Nature Matters: A pond called Flax

Nature Matters: A pond called Flax

By John L. Turner

Scattered along Long Island’s North Shore, in pockets that indent the meandering coastline, are well known places we cherish and enjoy. These harbors and bays like Huntington, Stony Brook, and Mt. Sinai Harbors or Manhasset and Conscience Bays, are places where we fish, kayak, swim, and clam. They are popular places as the number of boats dotting their surface and bathers along their edges can attest. But there is one embayment that has no swimmers, boaters, or clammers — an embayment a bit off the beaten path that has much beauty and is worth exploring — the state-owned Flax Pond in Old Field.  

Flax Pond is not a pond now but once was, separated from Long Island Sound by a bermed beach stretching along its northern edge. In the early nineteenth century a section of beach adjacent to the northeastern corner of the pond was scooped away, connecting the Sound’s waters with those of the pond. Flax Pond, so named as it was once a popular place for retting flax, went from being fresh to salt in a matter of days.

You can’t help but notice a building as you pull into the parking lot at Flax Pond. It is the Flax Pond Marine Laboratory operated by the School of Marine and Atmospheric Sciences (SOMAS) at SUNY Stony Brook, in cooperation with the New York State Department of Environmental Conservation which owns the building and the land upon which it sits. SOMAS conducts marine research here on a wide variety of topics including fish and shellfish biology and has a hatchery and algae grow-out center. The lab is used by scientists and graduate students for marine research and is also a destination for students of all ages to learn more about the species and natural communities found in Long Island’s marine environment.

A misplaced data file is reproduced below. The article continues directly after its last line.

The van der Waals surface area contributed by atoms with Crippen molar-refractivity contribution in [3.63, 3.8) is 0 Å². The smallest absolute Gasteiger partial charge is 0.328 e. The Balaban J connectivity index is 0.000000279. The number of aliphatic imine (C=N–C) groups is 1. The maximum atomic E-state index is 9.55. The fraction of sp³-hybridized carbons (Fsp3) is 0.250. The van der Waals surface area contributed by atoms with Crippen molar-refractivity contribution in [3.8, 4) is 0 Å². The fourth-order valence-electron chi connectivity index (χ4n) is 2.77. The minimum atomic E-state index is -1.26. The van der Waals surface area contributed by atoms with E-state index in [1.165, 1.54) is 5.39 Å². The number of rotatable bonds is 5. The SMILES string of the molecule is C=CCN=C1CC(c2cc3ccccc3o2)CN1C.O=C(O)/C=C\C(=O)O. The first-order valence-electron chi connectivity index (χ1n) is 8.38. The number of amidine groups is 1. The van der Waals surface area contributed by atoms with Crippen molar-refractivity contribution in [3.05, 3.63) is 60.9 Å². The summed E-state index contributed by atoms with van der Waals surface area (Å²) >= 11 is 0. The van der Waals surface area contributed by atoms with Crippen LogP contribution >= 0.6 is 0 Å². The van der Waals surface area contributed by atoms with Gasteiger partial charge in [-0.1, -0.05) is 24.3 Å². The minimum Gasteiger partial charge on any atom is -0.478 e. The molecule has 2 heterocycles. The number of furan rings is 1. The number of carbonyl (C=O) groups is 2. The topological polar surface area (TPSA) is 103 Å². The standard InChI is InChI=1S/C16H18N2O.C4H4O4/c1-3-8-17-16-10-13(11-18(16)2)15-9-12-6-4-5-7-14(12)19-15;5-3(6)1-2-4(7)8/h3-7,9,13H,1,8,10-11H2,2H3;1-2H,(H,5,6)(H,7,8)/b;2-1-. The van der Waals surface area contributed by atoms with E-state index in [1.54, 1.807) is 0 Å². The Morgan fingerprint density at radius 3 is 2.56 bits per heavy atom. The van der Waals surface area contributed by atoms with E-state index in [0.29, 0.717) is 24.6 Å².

Leaving the parking lot, you’ll pass an informative kiosk that contains an aerial photograph to orient you as well as basic information about the environment at Flax Pond. The easy traversable trail heads west past the Child’s Mansion, where today lectures and seminars are given but where many decades ago Eversley Childs and his family lived. He had bought the house (at that time much smaller and a different style) and several hundred acres which was soon converted into Crane Neck Farm, a working farm, with horse stables, pastures, and gardens.  An enormous (by Long Island standards) London Plane tree, a hybrid of our native mottled-bark sycamore tree shades the backyard.   

The trail continues through a coastal forest dominated by red cedar, past some artifacts of the outdoor gardens and an orchard that were part of the mansion grounds. Soon the trail forks; stick to the right and in moments will be on a new, elevated boardwalk that traverses the marsh. Shortly, you’ll be greeted with a panoramic view of a salt marsh spilling away on both sides of the boardwalk.